Pregnancy and COVID-19 vaccines and information for people who have been vaccinated overseas
Everyone in Australia 12 years of age and over can have a free COVID-19 vaccine at participating pharmacies, doctors’ clinics, and government clinics. While more than 80 per cent of people in Australia aged 16 and over are now fully vaccinated with two doses, there is still misinformation about COVID-19 vaccines. Read on to find out about COVID-19 vaccines and pregnancy, how and where you can get vaccinated and to learn more about the importance of maintaining good hygiene and physical distancing.
Is it safe to get vaccinated if I am pregnant, planning to start a family or breastfeeding?
The Therapeutic Goods Administration (TGA) are the scientists and medical experts who regulate and approve all vaccines, medicines and other medical products for use in Australia. The TGA has approved Comirnaty (Pfizer) and Spikevax (Moderna) vaccines for pregnant and breastfeeding women and those planning a pregnancy.
The risk of getting serious side effects from COVID-19 and needing intensive care is higher for pregnant women and their unborn baby. Vaccination is the best way to reduce these risks.
A study from the United States of more than 35,000 pregnant women showed that vaccination does not increase the chances of complications such as premature delivery, stillbirth, and birth defects. Scientific evidence suggests that the antibodies created by pregnant women after receiving the COVID-19 vaccine can cross the placenta, particularly in women vaccinated early in pregnancy who received both doses before their baby was born. These antibodies may provide the baby with some protection against COVID-19 for the first few months of life.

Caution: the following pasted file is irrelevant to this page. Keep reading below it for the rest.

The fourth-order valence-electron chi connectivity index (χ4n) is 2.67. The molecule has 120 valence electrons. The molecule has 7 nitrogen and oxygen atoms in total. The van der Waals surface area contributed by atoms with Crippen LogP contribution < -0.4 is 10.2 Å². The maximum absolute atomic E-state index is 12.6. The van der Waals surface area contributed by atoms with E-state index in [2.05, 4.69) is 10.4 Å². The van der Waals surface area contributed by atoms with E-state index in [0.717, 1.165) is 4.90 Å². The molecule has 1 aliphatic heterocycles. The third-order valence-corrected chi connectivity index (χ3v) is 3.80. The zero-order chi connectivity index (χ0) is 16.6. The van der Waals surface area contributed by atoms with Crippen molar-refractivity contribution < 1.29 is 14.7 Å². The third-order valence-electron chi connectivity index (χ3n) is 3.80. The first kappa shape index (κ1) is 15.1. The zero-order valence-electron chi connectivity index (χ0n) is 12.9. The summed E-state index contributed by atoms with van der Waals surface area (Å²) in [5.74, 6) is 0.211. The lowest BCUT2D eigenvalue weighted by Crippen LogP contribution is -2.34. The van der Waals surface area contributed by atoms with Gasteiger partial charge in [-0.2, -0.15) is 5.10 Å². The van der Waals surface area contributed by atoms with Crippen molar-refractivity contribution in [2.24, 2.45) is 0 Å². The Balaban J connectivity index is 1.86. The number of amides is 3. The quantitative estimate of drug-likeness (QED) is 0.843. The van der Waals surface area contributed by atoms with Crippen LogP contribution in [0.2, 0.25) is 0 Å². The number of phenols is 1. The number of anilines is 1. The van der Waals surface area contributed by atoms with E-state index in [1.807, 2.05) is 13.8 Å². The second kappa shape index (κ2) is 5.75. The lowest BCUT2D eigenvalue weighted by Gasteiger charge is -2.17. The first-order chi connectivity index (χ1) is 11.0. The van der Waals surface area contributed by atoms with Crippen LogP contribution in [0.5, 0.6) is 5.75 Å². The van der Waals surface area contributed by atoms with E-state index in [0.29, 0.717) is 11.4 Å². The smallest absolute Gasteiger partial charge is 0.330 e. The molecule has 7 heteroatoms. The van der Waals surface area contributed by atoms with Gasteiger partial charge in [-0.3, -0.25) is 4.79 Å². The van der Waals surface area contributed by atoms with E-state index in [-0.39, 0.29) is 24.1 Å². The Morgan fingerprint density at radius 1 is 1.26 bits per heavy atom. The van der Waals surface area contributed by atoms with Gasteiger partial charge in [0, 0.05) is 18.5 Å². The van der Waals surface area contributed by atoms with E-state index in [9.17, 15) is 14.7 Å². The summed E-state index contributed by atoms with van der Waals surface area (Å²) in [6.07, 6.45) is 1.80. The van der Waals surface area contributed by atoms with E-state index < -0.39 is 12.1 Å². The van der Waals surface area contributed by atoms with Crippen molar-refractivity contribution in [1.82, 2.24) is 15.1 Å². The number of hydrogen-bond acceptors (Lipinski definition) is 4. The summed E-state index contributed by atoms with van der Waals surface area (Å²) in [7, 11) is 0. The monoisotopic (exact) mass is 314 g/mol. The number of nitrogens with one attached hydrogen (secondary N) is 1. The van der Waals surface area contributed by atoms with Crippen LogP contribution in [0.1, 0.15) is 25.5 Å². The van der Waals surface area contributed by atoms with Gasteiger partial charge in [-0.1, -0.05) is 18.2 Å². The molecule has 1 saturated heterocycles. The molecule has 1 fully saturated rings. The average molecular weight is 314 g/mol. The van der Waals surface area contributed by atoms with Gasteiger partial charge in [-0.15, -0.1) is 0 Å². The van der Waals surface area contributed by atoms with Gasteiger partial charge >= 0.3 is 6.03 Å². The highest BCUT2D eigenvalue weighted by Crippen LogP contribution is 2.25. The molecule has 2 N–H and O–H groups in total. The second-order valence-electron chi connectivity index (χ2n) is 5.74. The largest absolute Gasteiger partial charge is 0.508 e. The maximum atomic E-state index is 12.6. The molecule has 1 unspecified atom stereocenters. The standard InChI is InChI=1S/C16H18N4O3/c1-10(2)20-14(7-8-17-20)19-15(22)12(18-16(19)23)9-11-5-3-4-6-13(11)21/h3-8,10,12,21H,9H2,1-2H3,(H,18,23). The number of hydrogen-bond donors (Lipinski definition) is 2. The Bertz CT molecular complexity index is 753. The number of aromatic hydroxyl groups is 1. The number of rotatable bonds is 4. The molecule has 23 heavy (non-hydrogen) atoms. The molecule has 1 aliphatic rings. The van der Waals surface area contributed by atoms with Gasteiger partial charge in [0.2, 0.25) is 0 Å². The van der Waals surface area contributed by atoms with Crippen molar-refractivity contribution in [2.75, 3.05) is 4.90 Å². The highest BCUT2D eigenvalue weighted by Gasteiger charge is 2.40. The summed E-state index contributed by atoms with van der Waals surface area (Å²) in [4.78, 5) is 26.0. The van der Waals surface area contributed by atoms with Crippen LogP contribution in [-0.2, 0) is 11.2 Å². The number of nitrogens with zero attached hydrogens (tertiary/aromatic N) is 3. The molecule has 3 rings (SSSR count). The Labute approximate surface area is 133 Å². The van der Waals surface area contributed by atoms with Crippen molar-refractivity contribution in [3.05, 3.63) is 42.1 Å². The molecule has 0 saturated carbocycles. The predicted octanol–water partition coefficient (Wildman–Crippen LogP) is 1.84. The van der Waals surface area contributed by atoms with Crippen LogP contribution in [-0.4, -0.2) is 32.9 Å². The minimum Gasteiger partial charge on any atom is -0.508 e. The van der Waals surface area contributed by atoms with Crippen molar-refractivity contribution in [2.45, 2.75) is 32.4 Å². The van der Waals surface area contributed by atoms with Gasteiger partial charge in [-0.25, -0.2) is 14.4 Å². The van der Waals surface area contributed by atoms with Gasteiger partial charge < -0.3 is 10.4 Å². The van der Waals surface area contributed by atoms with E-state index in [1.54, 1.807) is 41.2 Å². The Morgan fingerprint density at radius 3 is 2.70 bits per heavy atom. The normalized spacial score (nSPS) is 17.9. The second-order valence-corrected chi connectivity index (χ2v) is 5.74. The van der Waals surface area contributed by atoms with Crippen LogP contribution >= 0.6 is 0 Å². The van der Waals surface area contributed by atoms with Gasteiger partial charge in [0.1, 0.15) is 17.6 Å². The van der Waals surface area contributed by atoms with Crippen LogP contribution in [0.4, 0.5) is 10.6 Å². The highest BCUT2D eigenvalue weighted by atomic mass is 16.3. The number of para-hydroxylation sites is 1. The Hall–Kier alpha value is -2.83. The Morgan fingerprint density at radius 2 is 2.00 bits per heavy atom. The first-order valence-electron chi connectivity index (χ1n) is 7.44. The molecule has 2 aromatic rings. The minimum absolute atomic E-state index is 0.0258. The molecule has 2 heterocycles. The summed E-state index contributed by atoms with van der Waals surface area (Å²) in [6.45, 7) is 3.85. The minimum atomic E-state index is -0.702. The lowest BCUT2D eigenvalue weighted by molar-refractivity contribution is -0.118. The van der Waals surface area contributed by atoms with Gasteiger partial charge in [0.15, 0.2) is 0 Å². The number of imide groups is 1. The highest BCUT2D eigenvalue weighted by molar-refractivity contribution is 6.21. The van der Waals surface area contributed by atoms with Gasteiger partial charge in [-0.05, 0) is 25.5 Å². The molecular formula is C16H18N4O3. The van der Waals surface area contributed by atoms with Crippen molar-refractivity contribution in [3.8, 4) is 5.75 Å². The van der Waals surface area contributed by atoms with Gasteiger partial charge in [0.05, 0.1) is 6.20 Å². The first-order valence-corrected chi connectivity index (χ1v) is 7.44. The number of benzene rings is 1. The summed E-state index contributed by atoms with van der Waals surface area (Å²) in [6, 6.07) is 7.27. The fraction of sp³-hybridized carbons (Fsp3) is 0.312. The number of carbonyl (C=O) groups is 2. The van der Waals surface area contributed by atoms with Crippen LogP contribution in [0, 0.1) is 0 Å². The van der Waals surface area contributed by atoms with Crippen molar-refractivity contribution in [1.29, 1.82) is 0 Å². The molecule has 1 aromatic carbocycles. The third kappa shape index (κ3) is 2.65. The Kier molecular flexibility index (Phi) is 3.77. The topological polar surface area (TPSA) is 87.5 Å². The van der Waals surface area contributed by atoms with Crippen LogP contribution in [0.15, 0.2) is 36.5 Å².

For people wanting to start a family, getting vaccinated before conceiving means you are likely to have protection against COVID-19 throughout your pregnancy. Getting vaccination does not affect fertility or your chances to conceive.
What are the next steps if you have just arrived in Australia after being partly or fully vaccinated overseas?
If you have received an approved vaccine while overseas, you can have it recorded on the Australian Immunisation Register (AIR) upon returning to Australia, provided your documents are in English. It will then appear on your immunisation history statement (IHS).
If your vaccination documents are not in English, you can get them translated. The Department of Home Affairs website has a free translating service which you can use. Find out more at translating.homeaffairs.gov.au.
The approved vaccines that are recognised in Australia are: AstraZeneca, Pfizer, Moderna, Sinova Coronavac, Sinopharm BBIBP-CorV, Johnson & Johnson COVID vaccine, and Bharat Biotech Covaxin.
If you have not been vaccinated with the above approved vaccines, you do not meet Australia’s definition for being fully vaccinated.
If you have only had your first dose of any of these vaccines, you can book to have your second dose at a participating pharmacy, doctors’ clinics, or government clinic. If it has been more than 6 months since you had your second dose, you are eligible to take a booster shot.
Remember to continue washing your hands regularly – and maintain cough and sneeze hygiene and physical distancing. You may still be required to wear a mask in some locations. If you have any symptoms such as a sore throat, runny nose, cough or fever, get tested and stay at home until you receive a negative test result.
To book your COVID-19 vaccine or booster dose appointment, visit australia.gov.au, or call 1800 020 080. For interpreting services, call 131 450.
Authorised by the Australian Government, Canberra.